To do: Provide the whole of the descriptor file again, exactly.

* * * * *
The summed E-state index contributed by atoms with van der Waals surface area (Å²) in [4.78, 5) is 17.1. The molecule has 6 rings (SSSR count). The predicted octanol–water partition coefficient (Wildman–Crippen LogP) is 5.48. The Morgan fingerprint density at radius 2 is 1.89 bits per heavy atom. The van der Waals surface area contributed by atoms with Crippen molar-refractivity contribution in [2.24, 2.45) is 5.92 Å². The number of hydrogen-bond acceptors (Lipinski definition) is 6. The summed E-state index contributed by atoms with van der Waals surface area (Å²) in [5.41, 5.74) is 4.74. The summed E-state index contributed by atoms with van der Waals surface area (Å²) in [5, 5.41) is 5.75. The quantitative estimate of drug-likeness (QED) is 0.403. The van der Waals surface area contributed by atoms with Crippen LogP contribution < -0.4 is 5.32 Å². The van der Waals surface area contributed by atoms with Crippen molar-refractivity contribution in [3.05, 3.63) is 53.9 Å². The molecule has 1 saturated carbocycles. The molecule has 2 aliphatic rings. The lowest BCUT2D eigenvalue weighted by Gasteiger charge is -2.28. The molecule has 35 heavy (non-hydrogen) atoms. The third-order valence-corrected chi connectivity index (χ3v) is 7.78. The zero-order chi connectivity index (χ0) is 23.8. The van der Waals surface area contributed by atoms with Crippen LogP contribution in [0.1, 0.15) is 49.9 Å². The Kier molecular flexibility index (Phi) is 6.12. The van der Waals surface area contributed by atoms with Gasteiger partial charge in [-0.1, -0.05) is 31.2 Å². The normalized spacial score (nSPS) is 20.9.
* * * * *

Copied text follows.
The summed E-state index contributed by atoms with van der Waals surface area (Å²) in [4.78, 5) is 17.1. The molecule has 6 rings (SSSR count). The predicted octanol–water partition coefficient (Wildman–Crippen LogP) is 5.48. The Morgan fingerprint density at radius 2 is 1.89 bits per heavy atom. The van der Waals surface area contributed by atoms with Crippen molar-refractivity contribution in [2.24, 2.45) is 5.92 Å². The number of hydrogen-bond acceptors (Lipinski definition) is 6. The summed E-state index contributed by atoms with van der Waals surface area (Å²) in [5.41, 5.74) is 4.74. The summed E-state index contributed by atoms with van der Waals surface area (Å²) in [5, 5.41) is 5.75. The quantitative estimate of drug-likeness (QED) is 0.403. The van der Waals surface area contributed by atoms with Crippen LogP contribution < -0.4 is 5.32 Å². The van der Waals surface area contributed by atoms with Crippen molar-refractivity contribution in [3.05, 3.63) is 53.9 Å². The molecule has 1 saturated carbocycles. The molecule has 2 aliphatic rings. The lowest BCUT2D eigenvalue weighted by Gasteiger charge is -2.28. The molecule has 35 heavy (non-hydrogen) atoms. The third-order valence-corrected chi connectivity index (χ3v) is 7.78. The zero-order chi connectivity index (χ0) is 23.8. The van der Waals surface area contributed by atoms with Crippen LogP contribution in [0.1, 0.15) is 49.9 Å². The Kier molecular flexibility index (Phi) is 6.12. The van der Waals surface area contributed by atoms with Gasteiger partial charge in [-0.1, -0.05) is 31.2 Å². The normalized spacial score (nSPS) is 20.9.